Safety Orange

By Zoe Colgin

November 2, 2015

A new global campaign encourages activists to set the world ablaze…orange


Lifeboats. Hunting vests. Construction markers. Many of the world’s bright orange objects are designed to protect. Safety or blaze, orange sets things apart from their surroundings: it is a signal for caution—keeping people from harm.


No wonder then it has been adopted by a global campaign created to help women and girls stay safe. The campaign, Orange the World: End Violence against Women and Girls is part of the United Nations Secretary-General Ban Ki-Moon’s campaign UNiTE to End Violence against Women and it calls on everyone—UN agencies, civil society partners, the corporate sector and individuals—to turn the world orange between November 25th, the International Day for the Elimination of Violence against Women, and December 10th, Human Rights Day. The time span, known as the “16 Days of Activism Against Gender-Based Violence” is a time when many around the world show solidarity and hope to make progress against an epidemic of violence driven by gender issues.

brightideas interior - Safety Orange

This year is a historic one as 2015 marks the 20th anniversary of the Beijing Declaration and Platform for Action (the Beijing Declaration), the most progressive blueprint ever drawn up for advancing women’s rights. In 1995, violence against women was identified as one of 12 issues covered in the Beijing Declaration, but the UN Secretary-General’s report on implementation shows that despite progress, levels of violence against women and girls remain unacceptably high. Persistent problems include: slow and uneven implementation of national and legal frameworks, insufficient attention paid to the occurrence of violence and persistent discrimination, gender inequality, discriminatory norms and gender stereotypes.

This year the agenda to prevent violence also got a major push forward in the global development stage. In September, United Nations member states, agreed on a new set of development goals, knows as the Sustainable Development Goals or “SDGs.” Violence factors into many of them from ensuring education, to reducing poverty.  An important victory is that two of the SDGs (5.2 and 16.2) directly hold country governments accountable to ending gender-based violence and violence against children, respectively.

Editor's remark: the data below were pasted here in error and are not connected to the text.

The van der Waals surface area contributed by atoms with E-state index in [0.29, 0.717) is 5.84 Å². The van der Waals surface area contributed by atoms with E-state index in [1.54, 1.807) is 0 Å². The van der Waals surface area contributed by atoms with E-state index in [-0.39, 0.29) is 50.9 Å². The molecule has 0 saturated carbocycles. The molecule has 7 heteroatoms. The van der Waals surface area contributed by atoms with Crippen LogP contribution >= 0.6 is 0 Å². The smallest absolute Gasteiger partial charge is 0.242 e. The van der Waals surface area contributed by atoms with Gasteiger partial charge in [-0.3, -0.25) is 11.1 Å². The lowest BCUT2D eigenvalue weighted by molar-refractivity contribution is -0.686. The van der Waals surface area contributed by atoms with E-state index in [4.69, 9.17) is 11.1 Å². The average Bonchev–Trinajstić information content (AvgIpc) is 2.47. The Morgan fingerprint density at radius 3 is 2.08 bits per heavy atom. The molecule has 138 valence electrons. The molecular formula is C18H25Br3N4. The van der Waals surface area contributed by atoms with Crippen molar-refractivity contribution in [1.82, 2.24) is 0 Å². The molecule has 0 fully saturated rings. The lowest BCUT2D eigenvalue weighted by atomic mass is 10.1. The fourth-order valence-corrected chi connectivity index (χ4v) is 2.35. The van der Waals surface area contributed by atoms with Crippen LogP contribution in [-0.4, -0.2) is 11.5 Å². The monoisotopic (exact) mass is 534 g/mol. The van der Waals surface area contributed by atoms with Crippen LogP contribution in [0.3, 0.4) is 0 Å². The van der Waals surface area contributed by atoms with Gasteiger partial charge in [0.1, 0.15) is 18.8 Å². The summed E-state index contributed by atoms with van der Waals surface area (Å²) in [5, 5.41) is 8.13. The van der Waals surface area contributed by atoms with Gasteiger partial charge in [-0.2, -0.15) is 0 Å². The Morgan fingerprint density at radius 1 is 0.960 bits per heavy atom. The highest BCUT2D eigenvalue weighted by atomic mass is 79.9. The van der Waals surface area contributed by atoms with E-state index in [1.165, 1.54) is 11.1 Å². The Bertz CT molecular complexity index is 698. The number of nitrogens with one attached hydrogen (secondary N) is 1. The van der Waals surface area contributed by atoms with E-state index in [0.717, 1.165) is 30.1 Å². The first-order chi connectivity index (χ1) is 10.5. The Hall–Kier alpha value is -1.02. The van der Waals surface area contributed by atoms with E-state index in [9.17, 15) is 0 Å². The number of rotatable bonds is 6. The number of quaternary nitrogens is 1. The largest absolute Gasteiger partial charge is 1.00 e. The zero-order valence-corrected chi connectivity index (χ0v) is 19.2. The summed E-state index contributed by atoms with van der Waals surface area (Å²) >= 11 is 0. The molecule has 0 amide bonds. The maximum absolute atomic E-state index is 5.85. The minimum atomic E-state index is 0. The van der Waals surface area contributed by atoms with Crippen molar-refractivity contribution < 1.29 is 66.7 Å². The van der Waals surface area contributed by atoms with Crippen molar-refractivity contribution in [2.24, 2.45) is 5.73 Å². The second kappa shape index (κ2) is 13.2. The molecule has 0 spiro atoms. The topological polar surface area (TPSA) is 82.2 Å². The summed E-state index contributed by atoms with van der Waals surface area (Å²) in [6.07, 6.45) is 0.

While these UN declarations may seem like wonky bureaucrateeze, the reality is that country governments were central in setting these priorities and are required to report publicly at the UN every year on their progress—this kind of highly visible attention motivates change. That’s why this year is critical: action taken now can help shape the future of how the world protects women and girls.

“Orange the World enables all of us to highlight how the prevention of violence against women and girls is an integral part of a successful post-2015 global development agenda…”

Orange the World enables all of us to highlight how the prevention of violence against women and girls is an integral part of a successful global development agenda, and inspires greater investment in prevention efforts while sparking a global conversation about how best to prevent violence against women and girls. Orange the World is both a springboard for new initiatives and an opportunity to renew commitments.


What does it mean to “orange the world?” Well, that’s up to you. Wear it when you run a marathon. Initiate an orange flash mob. Get a group to cycle on bikes all wrapped in orange. Ask your national government and local authorities to “orange” iconic buildings with lights or fabric for the duration of the 16 Days of Activism Campaign (to date, the Empire State Building, the UN headquarters, the administration building of the Panama Canal and the Sphinx and Pyramids at Giza have gone orange). Orange your websites and social media accounts and ask celebrities and influencers to wear orange and speak out on the issue. Build partnerships with local businesses and take the campaign to the streets, nightclubs, universities, sports clubs and market places.


For ideas to inspire you to orange your world, check out this toolkit: If you would like to share your ideas or have any questions, contact UNiTE Campaign Coordinator Anna Alaszewski ([email protected]).


Twitter: #orangetheworld, #16days
For more information:



Safety Orange: 

photos provided by UNiTE to End Violence against Women